- (Image courtesy New York City Dept. of Health and Mental Hygiene
Looks like it was a busy day for D.C. Councilmembers who wanted to dust off a few ideas that died on the vine in the last council session (remember Jim Graham's (D-Ward 1) plan to rename the 14th and Girard community park after President Obama? It's baaaaack!).
Also back is a proposal from Mary Cheh (D-Ward 3) to institute a mandatory letter grade system for restaurant health inspections. This is the same kind of system that's been in place in Los Angeles for over a decade, and that New York City adopted this past summer: Restaurants must prominently post a letter grade in their front window that's tied to their health inspection score.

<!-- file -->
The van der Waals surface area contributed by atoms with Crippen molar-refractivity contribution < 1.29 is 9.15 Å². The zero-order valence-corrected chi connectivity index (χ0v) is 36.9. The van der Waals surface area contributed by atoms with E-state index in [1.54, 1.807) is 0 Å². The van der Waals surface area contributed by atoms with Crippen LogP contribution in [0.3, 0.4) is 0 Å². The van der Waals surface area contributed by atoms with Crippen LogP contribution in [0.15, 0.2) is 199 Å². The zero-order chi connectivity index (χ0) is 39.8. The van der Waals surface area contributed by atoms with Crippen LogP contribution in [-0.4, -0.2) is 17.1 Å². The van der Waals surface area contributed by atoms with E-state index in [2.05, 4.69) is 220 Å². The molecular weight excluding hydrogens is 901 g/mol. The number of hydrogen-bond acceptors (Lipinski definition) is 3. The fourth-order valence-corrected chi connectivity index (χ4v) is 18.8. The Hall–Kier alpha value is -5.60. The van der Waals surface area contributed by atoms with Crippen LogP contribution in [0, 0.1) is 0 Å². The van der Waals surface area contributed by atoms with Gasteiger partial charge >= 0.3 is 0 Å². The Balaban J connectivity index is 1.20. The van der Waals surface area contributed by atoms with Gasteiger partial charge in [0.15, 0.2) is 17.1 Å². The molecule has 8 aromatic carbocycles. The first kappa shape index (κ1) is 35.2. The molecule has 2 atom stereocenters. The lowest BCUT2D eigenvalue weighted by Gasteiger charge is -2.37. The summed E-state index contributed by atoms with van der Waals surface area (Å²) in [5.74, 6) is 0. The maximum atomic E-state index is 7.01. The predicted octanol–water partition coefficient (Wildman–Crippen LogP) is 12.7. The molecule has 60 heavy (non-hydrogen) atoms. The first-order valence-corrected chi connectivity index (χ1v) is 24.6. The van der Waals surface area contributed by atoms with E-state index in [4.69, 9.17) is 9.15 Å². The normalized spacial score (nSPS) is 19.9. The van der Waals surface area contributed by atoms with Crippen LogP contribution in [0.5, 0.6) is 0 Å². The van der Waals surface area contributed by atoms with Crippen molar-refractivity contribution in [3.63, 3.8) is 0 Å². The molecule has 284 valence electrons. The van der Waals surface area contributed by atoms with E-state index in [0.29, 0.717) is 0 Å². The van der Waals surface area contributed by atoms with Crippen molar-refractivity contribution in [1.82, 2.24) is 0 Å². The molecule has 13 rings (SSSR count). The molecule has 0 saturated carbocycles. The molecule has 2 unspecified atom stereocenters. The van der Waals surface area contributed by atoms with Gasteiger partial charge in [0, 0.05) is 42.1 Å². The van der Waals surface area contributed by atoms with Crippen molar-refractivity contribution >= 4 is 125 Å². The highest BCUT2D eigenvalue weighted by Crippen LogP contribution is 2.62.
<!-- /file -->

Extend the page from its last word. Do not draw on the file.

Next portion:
Cheh introduced this same bill two years ago, which never made it out of committee. But since then, the D.C. Dept. of Health has started posting its full health inspections online, which Cheh Chief of Staff David Zvenyach acknowledges was "in line with what we were doing." So why bring the letter grade bill back?
"We at least need to see whether or not it's practical," says Zvenyach.
As I noted over at DCist back in 2009, the letter grade concept is great in theory, but it really requires a robust inspections process to work well. Restaurants in Los Angeles that end up with anything lower than an 'A' grade quickly find themselves with a lot fewer customers, so the District would similarly need to guarantee business owners a fair chance of coming back into compliance within a relatively short period of time. If the city stuck a restaurant with a 'B' or 'C' and then didn't re-inspect for six months or a year or even longer (as is often the case now), that eatery could very well be put out of business before they got a chance to improve their grade.